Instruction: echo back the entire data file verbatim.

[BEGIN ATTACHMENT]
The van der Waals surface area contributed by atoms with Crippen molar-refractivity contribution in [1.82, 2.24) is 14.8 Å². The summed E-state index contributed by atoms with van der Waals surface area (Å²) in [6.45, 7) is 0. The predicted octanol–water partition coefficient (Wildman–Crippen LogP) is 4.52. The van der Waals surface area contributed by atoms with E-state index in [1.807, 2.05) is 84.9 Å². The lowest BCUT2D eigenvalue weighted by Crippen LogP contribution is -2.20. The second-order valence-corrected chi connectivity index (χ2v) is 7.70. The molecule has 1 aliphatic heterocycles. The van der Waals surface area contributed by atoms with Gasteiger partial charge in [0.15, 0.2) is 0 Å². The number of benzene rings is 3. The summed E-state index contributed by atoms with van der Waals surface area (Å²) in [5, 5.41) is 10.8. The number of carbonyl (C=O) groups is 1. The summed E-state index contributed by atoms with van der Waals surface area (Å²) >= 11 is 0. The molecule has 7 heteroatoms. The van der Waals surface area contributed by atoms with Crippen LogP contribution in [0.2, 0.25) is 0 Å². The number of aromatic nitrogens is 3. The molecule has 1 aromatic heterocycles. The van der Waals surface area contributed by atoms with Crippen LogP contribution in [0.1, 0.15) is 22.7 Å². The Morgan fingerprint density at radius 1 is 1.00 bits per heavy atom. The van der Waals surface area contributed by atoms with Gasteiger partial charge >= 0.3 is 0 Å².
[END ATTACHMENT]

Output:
The van der Waals surface area contributed by atoms with Crippen molar-refractivity contribution in [1.82, 2.24) is 14.8 Å². The summed E-state index contributed by atoms with van der Waals surface area (Å²) in [6.45, 7) is 0. The predicted octanol–water partition coefficient (Wildman–Crippen LogP) is 4.52. The van der Waals surface area contributed by atoms with E-state index in [1.807, 2.05) is 84.9 Å². The lowest BCUT2D eigenvalue weighted by Crippen LogP contribution is -2.20. The second-order valence-corrected chi connectivity index (χ2v) is 7.70. The molecule has 1 aliphatic heterocycles. The van der Waals surface area contributed by atoms with Gasteiger partial charge in [0.15, 0.2) is 0 Å². The number of benzene rings is 3. The summed E-state index contributed by atoms with van der Waals surface area (Å²) in [5, 5.41) is 10.8. The number of carbonyl (C=O) groups is 1. The summed E-state index contributed by atoms with van der Waals surface area (Å²) >= 11 is 0. The molecule has 7 heteroatoms. The van der Waals surface area contributed by atoms with Crippen LogP contribution in [0.2, 0.25) is 0 Å². The number of aromatic nitrogens is 3. The molecule has 1 aromatic heterocycles. The van der Waals surface area contributed by atoms with Crippen LogP contribution in [0.1, 0.15) is 22.7 Å². The Morgan fingerprint density at radius 1 is 1.00 bits per heavy atom. The van der Waals surface area contributed by atoms with Gasteiger partial charge >= 0.3 is 0 Å².